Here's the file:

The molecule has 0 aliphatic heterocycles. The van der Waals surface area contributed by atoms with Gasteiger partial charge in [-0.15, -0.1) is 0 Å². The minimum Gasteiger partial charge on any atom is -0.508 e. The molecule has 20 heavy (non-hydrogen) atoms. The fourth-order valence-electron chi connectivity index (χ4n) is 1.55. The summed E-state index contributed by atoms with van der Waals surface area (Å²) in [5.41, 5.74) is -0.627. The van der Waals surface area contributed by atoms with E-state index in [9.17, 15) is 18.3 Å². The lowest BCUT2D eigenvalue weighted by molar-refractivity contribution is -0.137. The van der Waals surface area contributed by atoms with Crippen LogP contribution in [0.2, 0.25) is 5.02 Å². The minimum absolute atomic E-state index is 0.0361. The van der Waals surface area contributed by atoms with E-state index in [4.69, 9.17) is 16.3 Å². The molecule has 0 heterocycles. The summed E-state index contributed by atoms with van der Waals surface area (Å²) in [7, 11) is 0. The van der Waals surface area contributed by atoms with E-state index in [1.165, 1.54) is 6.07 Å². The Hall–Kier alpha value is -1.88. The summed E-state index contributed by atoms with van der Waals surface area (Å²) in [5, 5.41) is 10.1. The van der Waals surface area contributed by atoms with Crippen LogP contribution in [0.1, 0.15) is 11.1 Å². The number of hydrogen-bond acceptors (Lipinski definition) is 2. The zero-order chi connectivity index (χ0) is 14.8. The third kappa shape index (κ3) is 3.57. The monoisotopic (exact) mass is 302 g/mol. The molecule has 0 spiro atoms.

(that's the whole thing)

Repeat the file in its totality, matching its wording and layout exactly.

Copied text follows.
The molecule has 0 aliphatic heterocycles. The van der Waals surface area contributed by atoms with Gasteiger partial charge in [-0.15, -0.1) is 0 Å². The minimum Gasteiger partial charge on any atom is -0.508 e. The molecule has 20 heavy (non-hydrogen) atoms. The fourth-order valence-electron chi connectivity index (χ4n) is 1.55. The summed E-state index contributed by atoms with van der Waals surface area (Å²) in [5.41, 5.74) is -0.627. The van der Waals surface area contributed by atoms with E-state index in [9.17, 15) is 18.3 Å². The lowest BCUT2D eigenvalue weighted by molar-refractivity contribution is -0.137. The van der Waals surface area contributed by atoms with Crippen LogP contribution in [0.2, 0.25) is 5.02 Å². The minimum absolute atomic E-state index is 0.0361. The van der Waals surface area contributed by atoms with E-state index in [4.69, 9.17) is 16.3 Å². The molecule has 0 heterocycles. The summed E-state index contributed by atoms with van der Waals surface area (Å²) in [7, 11) is 0. The van der Waals surface area contributed by atoms with E-state index in [1.165, 1.54) is 6.07 Å². The Hall–Kier alpha value is -1.88. The summed E-state index contributed by atoms with van der Waals surface area (Å²) in [5, 5.41) is 10.1. The van der Waals surface area contributed by atoms with Crippen LogP contribution in [0.1, 0.15) is 11.1 Å². The number of hydrogen-bond acceptors (Lipinski definition) is 2. The zero-order chi connectivity index (χ0) is 14.8. The third kappa shape index (κ3) is 3.57. The monoisotopic (exact) mass is 302 g/mol. The molecule has 0 spiro atoms.